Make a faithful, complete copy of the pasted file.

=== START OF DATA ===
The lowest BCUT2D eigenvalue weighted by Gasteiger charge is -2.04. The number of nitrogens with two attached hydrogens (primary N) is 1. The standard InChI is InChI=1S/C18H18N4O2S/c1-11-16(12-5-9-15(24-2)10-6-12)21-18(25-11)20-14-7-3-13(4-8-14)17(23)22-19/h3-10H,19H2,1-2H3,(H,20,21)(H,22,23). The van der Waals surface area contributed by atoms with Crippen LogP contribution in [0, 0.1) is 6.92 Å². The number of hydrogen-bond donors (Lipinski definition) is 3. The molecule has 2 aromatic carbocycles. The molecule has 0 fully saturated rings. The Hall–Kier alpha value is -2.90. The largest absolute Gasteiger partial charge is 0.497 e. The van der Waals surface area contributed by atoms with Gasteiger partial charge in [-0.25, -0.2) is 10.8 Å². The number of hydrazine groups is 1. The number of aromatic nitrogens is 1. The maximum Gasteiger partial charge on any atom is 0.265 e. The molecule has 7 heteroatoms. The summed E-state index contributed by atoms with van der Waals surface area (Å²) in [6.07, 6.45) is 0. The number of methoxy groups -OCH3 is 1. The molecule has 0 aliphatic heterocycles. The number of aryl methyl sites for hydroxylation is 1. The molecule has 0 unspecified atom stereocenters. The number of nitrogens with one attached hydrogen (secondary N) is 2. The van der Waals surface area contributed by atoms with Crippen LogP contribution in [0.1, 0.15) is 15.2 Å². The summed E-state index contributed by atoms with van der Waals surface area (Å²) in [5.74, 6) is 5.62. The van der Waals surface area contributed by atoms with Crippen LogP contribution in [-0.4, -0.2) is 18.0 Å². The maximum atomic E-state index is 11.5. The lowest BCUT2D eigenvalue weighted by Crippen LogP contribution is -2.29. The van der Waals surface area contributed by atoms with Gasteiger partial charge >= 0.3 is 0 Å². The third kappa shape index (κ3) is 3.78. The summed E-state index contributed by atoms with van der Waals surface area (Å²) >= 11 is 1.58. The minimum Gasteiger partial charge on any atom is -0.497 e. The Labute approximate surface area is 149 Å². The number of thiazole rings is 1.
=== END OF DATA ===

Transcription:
The lowest BCUT2D eigenvalue weighted by Gasteiger charge is -2.04. The number of nitrogens with two attached hydrogens (primary N) is 1. The standard InChI is InChI=1S/C18H18N4O2S/c1-11-16(12-5-9-15(24-2)10-6-12)21-18(25-11)20-14-7-3-13(4-8-14)17(23)22-19/h3-10H,19H2,1-2H3,(H,20,21)(H,22,23). The van der Waals surface area contributed by atoms with Crippen LogP contribution in [0, 0.1) is 6.92 Å². The number of hydrogen-bond donors (Lipinski definition) is 3. The molecule has 2 aromatic carbocycles. The molecule has 0 fully saturated rings. The Hall–Kier alpha value is -2.90. The largest absolute Gasteiger partial charge is 0.497 e. The van der Waals surface area contributed by atoms with Gasteiger partial charge in [-0.25, -0.2) is 10.8 Å². The number of hydrazine groups is 1. The number of aromatic nitrogens is 1. The maximum Gasteiger partial charge on any atom is 0.265 e. The molecule has 7 heteroatoms. The summed E-state index contributed by atoms with van der Waals surface area (Å²) in [6.07, 6.45) is 0. The number of methoxy groups -OCH3 is 1. The molecule has 0 aliphatic heterocycles. The number of aryl methyl sites for hydroxylation is 1. The molecule has 0 unspecified atom stereocenters. The number of nitrogens with one attached hydrogen (secondary N) is 2. The van der Waals surface area contributed by atoms with Crippen LogP contribution in [0.1, 0.15) is 15.2 Å². The summed E-state index contributed by atoms with van der Waals surface area (Å²) in [5.74, 6) is 5.62. The van der Waals surface area contributed by atoms with Crippen LogP contribution in [-0.4, -0.2) is 18.0 Å². The maximum atomic E-state index is 11.5. The lowest BCUT2D eigenvalue weighted by Crippen LogP contribution is -2.29. The van der Waals surface area contributed by atoms with Gasteiger partial charge >= 0.3 is 0 Å². The third kappa shape index (κ3) is 3.78. The summed E-state index contributed by atoms with van der Waals surface area (Å²) >= 11 is 1.58. The minimum Gasteiger partial charge on any atom is -0.497 e. The Labute approximate surface area is 149 Å². The number of thiazole rings is 1.